DinoScope: Dinosaur Periscope - Made From Cardboard!




Introduction: DinoScope: Dinosaur Periscope - Made From Cardboard!

About: Black sheep engineer, Chartered, and very silly. Currently living in the UK. I have been fortunate to have lived, studied and worked in Hong Kong, Norway and California. I believe physical models help people…

Combine the Science of Mirrors with the Rawesomeness of Dinosaurs - and you have the DinoScope!

This device not only allows the user to see around corners, above sofas, and under tables - but to do so in the persona of their favourite Jurassic terrible-lizard!

If you are a parent (or big kid at heart), this is a great project to take you through a whole bunch of cardboard modelling techniques I've picked up over the years of teaching workshops in Europe, through to making prototypes for some large companies you probably have heard of. More on that here: Design Modelling.

My love of cardboard started when I was a kid, and I recently filmed a TEDx talk about prototyping and design - and dug out an old photo from my family photos/cuttings - and it is shocking how much resemblance this DinoScope has to my first life-size T-Rex I made when I was 10 with my friend George.

Anyway, nostalgia aside, I hope you find those links useful and give context to why anyone would spend so much time working with cardboard. The answer for me is that it is a fast, abundant and cheap material to work in - and with a few techniques large builds can be done in a day or so that help you understand everything from ergonomics (how we use it), anthropometrics (does it feel right sized), feasibility (does it actually work) - and last but not least - is it fun!

Consider this Instructables a useful primer in how to model with card, to make sturdy toys/games/products, but also to enjoy the impermanence of it, and that after some good days or weeks playing, you may well remodel it again based on what you learned from making Version 1.0...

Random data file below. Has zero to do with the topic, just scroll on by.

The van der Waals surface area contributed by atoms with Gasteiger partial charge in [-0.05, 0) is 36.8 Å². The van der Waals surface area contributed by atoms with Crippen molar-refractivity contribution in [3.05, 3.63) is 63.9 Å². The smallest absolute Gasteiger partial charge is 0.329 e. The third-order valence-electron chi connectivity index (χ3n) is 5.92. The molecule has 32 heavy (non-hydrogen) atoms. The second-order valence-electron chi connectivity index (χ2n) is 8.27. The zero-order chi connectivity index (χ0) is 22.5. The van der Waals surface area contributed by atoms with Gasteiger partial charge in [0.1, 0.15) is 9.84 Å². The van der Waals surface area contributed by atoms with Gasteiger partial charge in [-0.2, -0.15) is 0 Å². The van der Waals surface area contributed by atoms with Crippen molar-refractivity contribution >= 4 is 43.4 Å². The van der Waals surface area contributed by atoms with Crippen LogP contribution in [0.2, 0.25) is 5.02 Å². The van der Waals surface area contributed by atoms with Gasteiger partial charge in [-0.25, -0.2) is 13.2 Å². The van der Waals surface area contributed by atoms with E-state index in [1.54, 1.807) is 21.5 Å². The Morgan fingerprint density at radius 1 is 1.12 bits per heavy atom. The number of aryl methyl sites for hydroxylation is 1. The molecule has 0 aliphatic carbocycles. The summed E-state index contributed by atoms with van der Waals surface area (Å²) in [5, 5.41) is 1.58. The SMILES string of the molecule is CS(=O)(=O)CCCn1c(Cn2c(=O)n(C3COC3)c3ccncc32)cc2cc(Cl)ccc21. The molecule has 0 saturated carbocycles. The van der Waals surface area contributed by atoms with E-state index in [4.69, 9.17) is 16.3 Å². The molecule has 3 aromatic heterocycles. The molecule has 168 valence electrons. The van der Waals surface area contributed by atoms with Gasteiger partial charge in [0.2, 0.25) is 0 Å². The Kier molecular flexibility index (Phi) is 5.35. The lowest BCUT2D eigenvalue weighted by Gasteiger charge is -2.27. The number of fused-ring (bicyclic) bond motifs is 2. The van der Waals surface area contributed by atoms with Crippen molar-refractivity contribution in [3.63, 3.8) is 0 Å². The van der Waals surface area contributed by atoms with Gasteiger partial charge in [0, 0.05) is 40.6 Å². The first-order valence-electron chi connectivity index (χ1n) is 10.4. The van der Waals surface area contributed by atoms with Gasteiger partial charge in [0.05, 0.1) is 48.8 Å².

And lastly, without being too preachy, it's nice to give some life to cardboard boxes - and reuse/repurpose and avoid buying more short-lives plastic toys wherever possible. Please do also share any builds you make, and consider having a go at the DinoScope.


Cardboard Boxes.
Ideally a mix of 2-ply corrugated (Apple Boxes, or White Goods boxes)
and 1-ply corrugated (Amazon boxes, etc.).

Suggested: A5-sized, 2-3mm thick PLASTIC Mirror (not Glass), Bosch Glue Pen, Cutting Mat and Scalpel.

Generic: String, Split Pins, Cocktail Sticks, Elastic Bands (optional), Ruler, Recycling stuff - plastic pots, etc.

*Safety Warning: Please do not make this project without adult supervision.
Although I can be seen working with my young son, I do not endorse this for any and all families to attempt. Although he is not left unattended with sharp or hot things, he has had years of growing up being used to 'not touching' certain things, and I'd suggest any parents new to this 'start gradually and calmly' and exert the same sort of rules you would if in the Kitchen around sharp and hot things also... You know your kids best - supervise as you see fit. I accept no responsibility for following this tutorial. But legal bit aside, I very much hope you enjoy it and find it bonding and/or insightful.

Step 1: Sketching & Thinking

You may not need to do this step, but whether you are a design student or a parent, I do recommend sketching out most ideas to think through how they will proceed.

Aside from it being a fun discussion with kids to discuss how the mirror will 'bend' light, it's still useful even for adults familiar with modelling to see how much they can accurately visualise and anticipate the steps...

...You may even notice in the sketch, I presume I'd use Elastic Bands to make the jaws open and close - only to realise that this is not actually necessary and actually impedes the play. Even LEGO-Alumni get it wrong! It's about the journey not 'being right' all the time ;o)

Also, if you look at many of my other Instructables - I do not use many measurements. This is not a lack of care to give you a PDF plan - but rather to illustrate how prototypers work at speed: The core 'technique' of speed-prototyping is to 'begin with the constraints'. So on this build, the 2x A6 sized mirror 'define the build', So I started with their dimensions as being the 'driving dimension' and everything else 'fits' around them.

(The alternative is to make everything else, and then have to carefully tailor the mirrors to fit - which will not only require more complex machinery, but also slow everything down).